Ningla A-Na [long version]
Alessandro Cavadini (Prod/Dir), 70mins, 1972, Australia
For the first time in 200 years of white domination, Aboriginal people confronted the government at a national level – and in the words of poet, author and campaigner for Indigenous land rights Roberta "Bobbi" Sykes, achieved "a political victory". Framed within an international human rights context, 'Ningla A-Na' (Hungry for Land) uses television news coverage of the clash between protesters and police at the Aboriginal Tent Embassy in 1972 to great effect, showing how the event was portrayed both nationally and internationally. Interviews with Dr Fred Hollows, Shirley Smith (Mum Shirl), Bob Maza, Carol Johnson and Paul Coe contextualise the issues advocated by the Black movement. This film gives voice to the most talented and effective Indigenous activists in the country at the time. Source: Australian Screen.
The Real Australians. Gulpilil: Man of Two Worlds
Rod Kinnear (Director), 48mins, 1979, Australia (pictured)
Documents the film career of David Gulpilil (to 1979), taking in various travels, awards and his success as an actor in such films as 'Walkabout' and 'Storm Boy'. Includes footage excerpts of of Gulpilil undertaking traditional Aboriginal work such as spear making and hunting. Also shows footage of Gulpilil in a music studio, playing didgeridoo with a band, and teaching school children how to play the didgeridoo.
Alessandro Cavadini & Carolyn Strachan (Prods./Dirs), 120mins, 1981, Australia
An innovative film on the Borroloola people's struggle for the recognition of Aboriginal law. Aborigines actively collaborated with the filmmakers in determining the form of the film which is in four parts. "Police times" is a dramatic re-enactment of white oppression in the 1930s. "Welfare times" A re-enactment of life under the welfare system of the 1950s. In "Struggle for our land" Aboriginal attachment to the land is described and the first hearing of the Borroloola land claim is also re-enacted. "Living with two laws" is concerned with the movement back to traditional land and the setting up of cattle out-stations.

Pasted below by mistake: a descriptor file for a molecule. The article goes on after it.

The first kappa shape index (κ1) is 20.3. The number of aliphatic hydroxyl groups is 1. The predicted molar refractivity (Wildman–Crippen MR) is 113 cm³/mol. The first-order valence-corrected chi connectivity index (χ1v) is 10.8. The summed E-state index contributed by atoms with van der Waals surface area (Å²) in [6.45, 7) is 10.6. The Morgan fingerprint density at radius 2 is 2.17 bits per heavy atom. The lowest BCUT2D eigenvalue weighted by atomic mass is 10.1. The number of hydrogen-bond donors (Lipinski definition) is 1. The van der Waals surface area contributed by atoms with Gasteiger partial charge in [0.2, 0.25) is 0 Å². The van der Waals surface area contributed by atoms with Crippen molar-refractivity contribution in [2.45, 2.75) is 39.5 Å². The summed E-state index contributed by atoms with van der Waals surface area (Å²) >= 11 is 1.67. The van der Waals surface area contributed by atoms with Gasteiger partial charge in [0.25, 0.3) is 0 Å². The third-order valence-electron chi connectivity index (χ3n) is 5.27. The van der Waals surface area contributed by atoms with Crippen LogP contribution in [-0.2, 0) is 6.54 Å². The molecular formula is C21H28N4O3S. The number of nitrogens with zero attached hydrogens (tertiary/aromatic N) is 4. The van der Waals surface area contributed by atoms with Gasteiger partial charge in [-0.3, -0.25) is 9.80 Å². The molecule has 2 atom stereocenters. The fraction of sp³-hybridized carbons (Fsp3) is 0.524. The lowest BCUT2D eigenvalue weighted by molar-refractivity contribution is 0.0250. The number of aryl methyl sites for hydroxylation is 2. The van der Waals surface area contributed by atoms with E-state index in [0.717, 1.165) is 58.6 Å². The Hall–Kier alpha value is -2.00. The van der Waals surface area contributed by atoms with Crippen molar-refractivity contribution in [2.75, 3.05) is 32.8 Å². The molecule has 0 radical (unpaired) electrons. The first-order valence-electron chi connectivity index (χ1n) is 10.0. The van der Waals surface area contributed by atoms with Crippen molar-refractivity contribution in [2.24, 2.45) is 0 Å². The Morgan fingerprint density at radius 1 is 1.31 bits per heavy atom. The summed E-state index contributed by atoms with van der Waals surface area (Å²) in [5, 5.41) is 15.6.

The Fair go: winning the 1967 referendum
Pat Laughren (Prod./Dir), 57mins, 1999, Australia
This documentary commemorates the 10 year campaign that won an unprecedented 90.77% Yes vote in the 1967 Referendum about Indigenous citizenship. Until that referendum the people of the oldest civilisation in the world were not counted as citizens in their own land. Told through personal interviews and rare archival footage, this film details the efforts of the people who helped change the Constitution. Narrated by Deborah Mailman.
Barry Merton (Director), 9mins, 1967, Australia
Shows the work of the Aborigines Advancement League particularly of Pastor Doug Nicholls and Bill Onus. They visit the settlements of Rumbaland, Robinvale and Dareton, showing the primitive conditions in which the aborigines are forced to live. Government housing is not provided at a sufficient rate. This film stresses the need for more positive action. Sponsored by the Aborigines Advancement League (Victoria) in the wake of the 1967 Referendum, and featuring two of the League's founding members in Nicholls and Onus.
Lousy little sixpence
Alec Morgan (Director), 55mins, 1983, Australia
In 1909 the N.S.W. Aborigines Protection Board planned to break up Aboriginal communities by forcibly removing children and hiring them out to white "masters". Archival film footage, photographs and the memories of Aboriginal elders weave a moving account of the lives of Aboriginal people and their struggle in the 1930s against the Aborigines Protection Board. Appearing in the film: Margaret Tucker, Bill Reid, Geraldine Briggs, Flo Caldwell, Violet Shea. Narrated by Chicka Dixon.